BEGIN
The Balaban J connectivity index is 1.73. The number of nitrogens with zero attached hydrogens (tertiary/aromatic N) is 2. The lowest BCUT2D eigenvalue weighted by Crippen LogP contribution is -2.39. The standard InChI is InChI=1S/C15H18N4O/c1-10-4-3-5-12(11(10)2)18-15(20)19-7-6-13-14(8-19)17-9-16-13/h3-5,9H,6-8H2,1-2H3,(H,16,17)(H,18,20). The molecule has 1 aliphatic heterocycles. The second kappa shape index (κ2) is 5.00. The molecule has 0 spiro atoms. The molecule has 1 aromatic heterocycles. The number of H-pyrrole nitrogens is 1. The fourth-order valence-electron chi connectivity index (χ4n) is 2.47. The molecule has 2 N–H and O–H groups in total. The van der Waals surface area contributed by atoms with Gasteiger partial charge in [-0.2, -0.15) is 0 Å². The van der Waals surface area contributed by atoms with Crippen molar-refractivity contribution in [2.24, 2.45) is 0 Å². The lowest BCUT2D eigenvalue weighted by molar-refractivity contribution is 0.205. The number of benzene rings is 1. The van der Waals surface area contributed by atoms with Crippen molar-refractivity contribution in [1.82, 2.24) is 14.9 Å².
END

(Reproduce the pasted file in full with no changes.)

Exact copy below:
The Balaban J connectivity index is 1.73. The number of nitrogens with zero attached hydrogens (tertiary/aromatic N) is 2. The lowest BCUT2D eigenvalue weighted by Crippen LogP contribution is -2.39. The standard InChI is InChI=1S/C15H18N4O/c1-10-4-3-5-12(11(10)2)18-15(20)19-7-6-13-14(8-19)17-9-16-13/h3-5,9H,6-8H2,1-2H3,(H,16,17)(H,18,20). The molecule has 1 aliphatic heterocycles. The second kappa shape index (κ2) is 5.00. The molecule has 0 spiro atoms. The molecule has 1 aromatic heterocycles. The number of H-pyrrole nitrogens is 1. The fourth-order valence-electron chi connectivity index (χ4n) is 2.47. The molecule has 2 N–H and O–H groups in total. The van der Waals surface area contributed by atoms with Gasteiger partial charge in [-0.2, -0.15) is 0 Å². The van der Waals surface area contributed by atoms with Crippen molar-refractivity contribution in [2.24, 2.45) is 0 Å². The lowest BCUT2D eigenvalue weighted by molar-refractivity contribution is 0.205. The number of benzene rings is 1. The van der Waals surface area contributed by atoms with Crippen molar-refractivity contribution in [1.82, 2.24) is 14.9 Å².